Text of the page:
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Year : 2022  |  Volume : 10  |  Issue : 1  |  Page : 27-32

Understanding the pathophysiology of insomnia (Anidra) with special reference to primary insomnia using neurotransmitter sleep theories: a narrative review

1 Department of PG Studies in Kayachikitsa, Sri Sri College of Ayurvedic Science and Research, Bengaluru, Karnataka, India
2 Department of Integrative Medicine, National Institute of Mental Health and Neurosciences, Bengaluru, Karnataka, India

Correspondence Address:
Dr. Shruti Jhawar
Sri Sri College of Ayurvedic Research, 21st km, Kanakapura Road, Udayapalya P.O., Bengaluru 560082, Karnataka.
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Source of Support: None, Conflict of Interest: None

DOI: 10.4103/JISM.JISM_75_21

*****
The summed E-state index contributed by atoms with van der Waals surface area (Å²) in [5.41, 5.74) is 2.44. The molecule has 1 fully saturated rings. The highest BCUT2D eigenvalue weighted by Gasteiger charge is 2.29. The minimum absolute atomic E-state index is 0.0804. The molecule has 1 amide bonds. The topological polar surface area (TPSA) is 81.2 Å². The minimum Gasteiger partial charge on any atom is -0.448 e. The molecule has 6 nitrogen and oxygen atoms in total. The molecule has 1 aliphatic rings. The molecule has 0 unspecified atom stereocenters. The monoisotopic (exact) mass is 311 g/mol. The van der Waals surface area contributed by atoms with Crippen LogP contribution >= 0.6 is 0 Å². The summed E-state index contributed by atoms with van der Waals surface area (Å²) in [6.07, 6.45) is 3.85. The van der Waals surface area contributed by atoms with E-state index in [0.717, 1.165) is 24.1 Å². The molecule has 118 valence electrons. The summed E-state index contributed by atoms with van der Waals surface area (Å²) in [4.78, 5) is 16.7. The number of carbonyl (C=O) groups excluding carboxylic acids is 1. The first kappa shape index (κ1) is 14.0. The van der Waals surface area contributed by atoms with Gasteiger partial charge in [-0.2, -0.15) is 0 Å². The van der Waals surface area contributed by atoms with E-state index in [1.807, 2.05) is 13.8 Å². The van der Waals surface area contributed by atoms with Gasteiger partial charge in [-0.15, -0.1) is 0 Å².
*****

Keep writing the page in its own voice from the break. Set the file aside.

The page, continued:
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Sleep is a primordial requirement for human sustenance and its role in health is inevitable. Despite its importance, inadequate sleep is one of the most common complaints across the globe. Ayurveda identifies Nidra (sleep) as one of the three supporting pillars of life and attributes its maintenance not only to health but also to longevity and prosperity; in contrast, Anidra (disturbed sleep) is one of the contributing factors for disease. Ayurveda clearly identifies the factors in Anidra which are vitiation of Pitta or Vata (fundamental humors of the body), Manasantapa (psycho-social stress), Kshaya (debilitating factors), or Abhighata (injury/trauma). Insomnia is characterized by reduced quality or quantity of sleep and has effects on the quality of life of the affected individual. It can be the difficulty of sleep initiation, sleep maintenance, or early morning awakening, which can have a significant impact on the daily activity of the individual. The contemporary science is yet to give a definite theory for the physiology of sleep and the pathophysiology of insomnia. The most widely accepted and researched concept is the role of neurotransmitters such as gamma-aminobutyric acid, serotonin, acetylcholine, dopamine, norepinephrine, melatonin and their effects in the regulation of sleep–wake cycle. These neurotransmitters and their effect on sleep physiology and pathology of insomnia need to be further explored in order to improve its management strategies. Hence, this review aims to determine the possible relation between the concepts of Nidra (sleep) and Anidra (disturbed sleep) mentioned in Ayurveda and these neurotransmitter sleep theories. This will help in improving the understanding of the pathophysiology of insomnia, developing Ayurveda management protocols for insomnia, and also in explaining the pharmacodynamics of Ayurveda drugs better. The method used for review is by sourcing and analyzing the available data from Ayurveda and contemporary literature on the topic in discussion.

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